AtlBo

Level 27
Verified
Content Creator
OSArmor on all systems here. I have a question though. So if this malware was signed, that's one protection the malware can bypass. However, how did it get past the rest? I mean, does anyone know the specific mechanism of this malware. I haven't ever used the Custom Block-Rules dialog, but maybe this could be useful for preventing this kind of attack?
 

Andy Ful

Level 48
Verified
Trusted
Content Creator
OSArmor on all systems here. I have a question though. So if this malware was signed, that's one protection the malware can bypass. However, how did it get past the rest? I mean, does anyone know the specific mechanism of this malware. I haven't ever used the Custom Block-Rules dialog, but maybe this could be useful for preventing this kind of attack?
OSArmor is not intended to block signed EXE files. It can block them when they are run from suspicious locations. It can also block some LOLBins, etc.
  1. The first sample was JS script and wscript.exe (scripting interpreter) was blocked.
  2. The second was HTA scriptlet and mshta.exe sponsor was blocked.
  3. The third was CMD script and cmd.exe sponsor was blocked.
  4. The fourth was weaponized document with a macro that tried to run VBE script - this one was blocked by anti-exploit feature for MS Word.
  5. The fifth was unsigned EXE and this one was blocked directly by Desktop protection from unsigned executables.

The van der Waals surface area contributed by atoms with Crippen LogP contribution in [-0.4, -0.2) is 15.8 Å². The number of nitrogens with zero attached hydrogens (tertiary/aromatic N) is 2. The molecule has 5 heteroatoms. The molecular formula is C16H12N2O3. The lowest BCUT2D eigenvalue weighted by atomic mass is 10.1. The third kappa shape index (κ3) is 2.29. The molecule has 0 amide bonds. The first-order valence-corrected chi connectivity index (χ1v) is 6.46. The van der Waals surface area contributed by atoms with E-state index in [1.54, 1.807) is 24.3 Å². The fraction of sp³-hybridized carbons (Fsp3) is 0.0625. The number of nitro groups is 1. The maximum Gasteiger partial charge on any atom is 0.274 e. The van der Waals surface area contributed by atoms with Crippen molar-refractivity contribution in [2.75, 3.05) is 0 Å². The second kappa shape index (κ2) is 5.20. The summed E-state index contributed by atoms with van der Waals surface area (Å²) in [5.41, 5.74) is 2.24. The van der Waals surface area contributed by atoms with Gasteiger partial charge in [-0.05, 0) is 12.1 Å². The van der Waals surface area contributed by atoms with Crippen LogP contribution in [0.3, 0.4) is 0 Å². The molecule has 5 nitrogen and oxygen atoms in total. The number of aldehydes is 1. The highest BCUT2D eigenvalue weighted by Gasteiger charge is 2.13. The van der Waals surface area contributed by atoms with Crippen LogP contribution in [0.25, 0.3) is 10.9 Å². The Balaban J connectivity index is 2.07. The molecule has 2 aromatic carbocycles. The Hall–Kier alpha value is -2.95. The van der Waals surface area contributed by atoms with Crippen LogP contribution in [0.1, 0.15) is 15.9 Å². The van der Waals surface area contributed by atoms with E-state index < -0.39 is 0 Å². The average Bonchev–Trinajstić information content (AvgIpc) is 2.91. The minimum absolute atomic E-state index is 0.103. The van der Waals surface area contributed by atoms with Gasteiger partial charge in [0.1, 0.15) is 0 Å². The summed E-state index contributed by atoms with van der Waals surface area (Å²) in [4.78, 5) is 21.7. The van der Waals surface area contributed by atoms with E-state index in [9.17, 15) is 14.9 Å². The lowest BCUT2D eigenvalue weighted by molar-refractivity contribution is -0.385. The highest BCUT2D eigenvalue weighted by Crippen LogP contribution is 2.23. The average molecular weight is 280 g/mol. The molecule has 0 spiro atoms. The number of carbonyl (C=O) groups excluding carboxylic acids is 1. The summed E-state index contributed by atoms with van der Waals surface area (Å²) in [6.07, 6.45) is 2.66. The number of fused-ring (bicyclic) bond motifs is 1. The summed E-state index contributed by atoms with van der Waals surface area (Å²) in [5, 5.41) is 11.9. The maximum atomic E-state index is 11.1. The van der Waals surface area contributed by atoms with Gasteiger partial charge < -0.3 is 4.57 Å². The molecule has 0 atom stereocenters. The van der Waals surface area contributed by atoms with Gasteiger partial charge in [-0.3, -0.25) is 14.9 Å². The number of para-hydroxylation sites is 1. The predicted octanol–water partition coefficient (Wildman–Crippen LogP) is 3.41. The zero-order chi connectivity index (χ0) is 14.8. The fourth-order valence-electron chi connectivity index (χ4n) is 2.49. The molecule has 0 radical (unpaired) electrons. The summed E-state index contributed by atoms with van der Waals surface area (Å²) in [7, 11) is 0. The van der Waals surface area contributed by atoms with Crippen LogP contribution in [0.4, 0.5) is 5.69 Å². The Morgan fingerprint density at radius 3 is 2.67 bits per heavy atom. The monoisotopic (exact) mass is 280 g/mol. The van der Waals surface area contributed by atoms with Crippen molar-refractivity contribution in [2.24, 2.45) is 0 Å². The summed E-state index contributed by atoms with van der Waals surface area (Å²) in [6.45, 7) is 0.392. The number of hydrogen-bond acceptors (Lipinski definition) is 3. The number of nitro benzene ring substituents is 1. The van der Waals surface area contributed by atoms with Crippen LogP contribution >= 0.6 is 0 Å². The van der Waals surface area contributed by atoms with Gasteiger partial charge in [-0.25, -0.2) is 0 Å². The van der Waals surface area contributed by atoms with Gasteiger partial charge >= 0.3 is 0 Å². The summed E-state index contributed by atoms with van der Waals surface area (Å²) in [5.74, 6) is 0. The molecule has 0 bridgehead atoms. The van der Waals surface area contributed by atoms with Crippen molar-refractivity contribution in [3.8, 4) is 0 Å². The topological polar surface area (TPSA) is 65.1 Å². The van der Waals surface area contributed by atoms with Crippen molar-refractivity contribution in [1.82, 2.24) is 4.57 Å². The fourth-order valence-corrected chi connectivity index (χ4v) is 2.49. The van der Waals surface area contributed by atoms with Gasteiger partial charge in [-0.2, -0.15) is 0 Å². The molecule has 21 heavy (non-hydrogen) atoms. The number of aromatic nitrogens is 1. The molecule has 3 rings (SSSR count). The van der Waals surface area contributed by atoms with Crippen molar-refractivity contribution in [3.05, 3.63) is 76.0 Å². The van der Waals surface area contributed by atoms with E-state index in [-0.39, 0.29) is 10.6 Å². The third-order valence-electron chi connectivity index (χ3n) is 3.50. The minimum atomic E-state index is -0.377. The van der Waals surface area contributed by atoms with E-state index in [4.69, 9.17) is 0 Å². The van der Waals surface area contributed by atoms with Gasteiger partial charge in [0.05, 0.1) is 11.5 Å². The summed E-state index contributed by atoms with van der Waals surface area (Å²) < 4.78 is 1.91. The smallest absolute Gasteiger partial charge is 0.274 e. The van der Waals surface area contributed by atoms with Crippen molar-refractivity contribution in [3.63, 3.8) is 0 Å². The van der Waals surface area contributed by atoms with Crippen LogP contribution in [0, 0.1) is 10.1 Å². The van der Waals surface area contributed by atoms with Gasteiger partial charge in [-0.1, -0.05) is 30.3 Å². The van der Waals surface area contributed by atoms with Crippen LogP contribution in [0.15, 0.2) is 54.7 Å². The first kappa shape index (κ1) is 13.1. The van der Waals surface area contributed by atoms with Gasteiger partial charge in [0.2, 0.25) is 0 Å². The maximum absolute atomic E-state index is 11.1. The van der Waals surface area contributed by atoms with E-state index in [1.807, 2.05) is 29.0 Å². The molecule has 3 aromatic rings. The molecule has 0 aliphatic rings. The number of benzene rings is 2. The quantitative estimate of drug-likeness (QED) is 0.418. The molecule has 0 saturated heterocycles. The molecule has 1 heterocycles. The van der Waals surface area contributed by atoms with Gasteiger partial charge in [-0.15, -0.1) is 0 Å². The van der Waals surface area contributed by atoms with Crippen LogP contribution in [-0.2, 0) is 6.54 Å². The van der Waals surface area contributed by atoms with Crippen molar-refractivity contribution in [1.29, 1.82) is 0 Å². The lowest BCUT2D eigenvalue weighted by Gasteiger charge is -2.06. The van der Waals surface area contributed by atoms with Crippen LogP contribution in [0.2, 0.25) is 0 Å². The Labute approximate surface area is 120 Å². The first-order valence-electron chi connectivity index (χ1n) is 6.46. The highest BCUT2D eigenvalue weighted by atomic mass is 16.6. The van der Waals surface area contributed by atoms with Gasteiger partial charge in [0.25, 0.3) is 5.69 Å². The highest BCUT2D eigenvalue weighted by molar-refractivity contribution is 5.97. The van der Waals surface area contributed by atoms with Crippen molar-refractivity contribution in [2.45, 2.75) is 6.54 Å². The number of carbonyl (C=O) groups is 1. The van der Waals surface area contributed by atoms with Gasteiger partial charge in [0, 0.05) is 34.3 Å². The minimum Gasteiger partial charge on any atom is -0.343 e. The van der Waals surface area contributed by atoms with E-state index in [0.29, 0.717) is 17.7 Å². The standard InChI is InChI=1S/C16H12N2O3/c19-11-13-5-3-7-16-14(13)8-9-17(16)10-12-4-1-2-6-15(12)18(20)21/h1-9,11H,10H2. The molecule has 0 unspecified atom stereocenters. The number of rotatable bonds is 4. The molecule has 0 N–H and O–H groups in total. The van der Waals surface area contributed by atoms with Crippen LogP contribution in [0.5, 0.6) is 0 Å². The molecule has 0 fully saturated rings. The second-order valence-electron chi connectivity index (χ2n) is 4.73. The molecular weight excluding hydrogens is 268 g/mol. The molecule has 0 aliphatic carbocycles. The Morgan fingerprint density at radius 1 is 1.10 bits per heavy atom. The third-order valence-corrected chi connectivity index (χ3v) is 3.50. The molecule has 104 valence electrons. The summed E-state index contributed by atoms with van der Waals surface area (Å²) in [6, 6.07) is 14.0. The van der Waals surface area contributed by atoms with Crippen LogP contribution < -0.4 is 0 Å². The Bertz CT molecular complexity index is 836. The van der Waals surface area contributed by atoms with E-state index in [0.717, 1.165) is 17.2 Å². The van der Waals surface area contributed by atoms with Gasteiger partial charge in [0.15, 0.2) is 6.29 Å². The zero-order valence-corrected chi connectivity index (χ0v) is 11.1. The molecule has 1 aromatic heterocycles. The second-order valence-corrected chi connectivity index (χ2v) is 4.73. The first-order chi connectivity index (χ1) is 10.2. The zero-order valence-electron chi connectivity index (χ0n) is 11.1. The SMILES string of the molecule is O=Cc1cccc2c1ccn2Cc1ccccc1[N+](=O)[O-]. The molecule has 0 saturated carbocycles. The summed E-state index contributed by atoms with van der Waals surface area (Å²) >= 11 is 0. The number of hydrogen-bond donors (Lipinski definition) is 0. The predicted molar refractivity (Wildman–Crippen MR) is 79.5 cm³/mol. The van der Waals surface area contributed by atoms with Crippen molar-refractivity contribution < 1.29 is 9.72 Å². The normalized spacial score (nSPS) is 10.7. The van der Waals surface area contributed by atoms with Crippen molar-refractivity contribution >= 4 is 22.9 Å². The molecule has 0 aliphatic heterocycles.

6. The last was signed EXE - allowed by design to run from the Desktop.
Technically, the last sample did not bypass OSArmor, because signed EXE files are allowed by design to run from Desktop.
 
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shmu26

Level 83
Verified
Trusted
Content Creator
signed EXE files are allowed by design to run from Desktop
OSA lets you make custom block rules, if you want, but it's easier to just use a program that is specifically designed for that, such as NVT EXE Radar Pro or Hard_Configurator.

I wonder why people don't seem to use NVT ERP very much anymore? A few years ago, it was all the rage on the security forums.
 

Slyguy

Level 42
Verified
Technically, the last sample did not bypass OSArmor, because signed EXE files are allowed by design to run from Desktop.
and we know why it allowed this. If it did not, it would block a lot of application usage on a system if it didn't. The tester didn't show any bypass of OSArmor, he showed something most things would allow to run. VoodooShield would likely have prevented this by virtue of the EXE being low reputation attempting to execute though, in all fairness.
 

AtlBo

Level 27
Verified
Content Creator
Technically, the last sample did not bypass OSArmor, because signed EXE files are allowed by design to run from Desktop.
OK, so that IS the mechanism for this malware. Don't know why, but I thought that it must surely need more than the signature to change files. Now it seems obvious to me that this is a blank check for a process without a super strong HIPs element like Comodo (and then customized honestly). Yes, for evaluation of NVT OSArmore, citing reference to this video would incite unfair criticism of the application, I agree. Information is hidden from the viewer...

Thanks for the explanation...
 

plat1098

Level 9
Verified
I wonder why people don't seem to use NVT ERP very much anymore?
Can only speak for me but once 1809 then 1903 installed, there was a persistently small but noticeable delay in boot and shutdown. I couldn't get rid of it. Once I notice these things, the days of the software on my system are numbered. Switched to gpedit.msc (which is used for other Windows policies besides security-related) plus OSArmor with many rules enabled beyond defaults. I also disabled some things in Turn Windows Features On and Off, like SMB1 and Internet Explorer.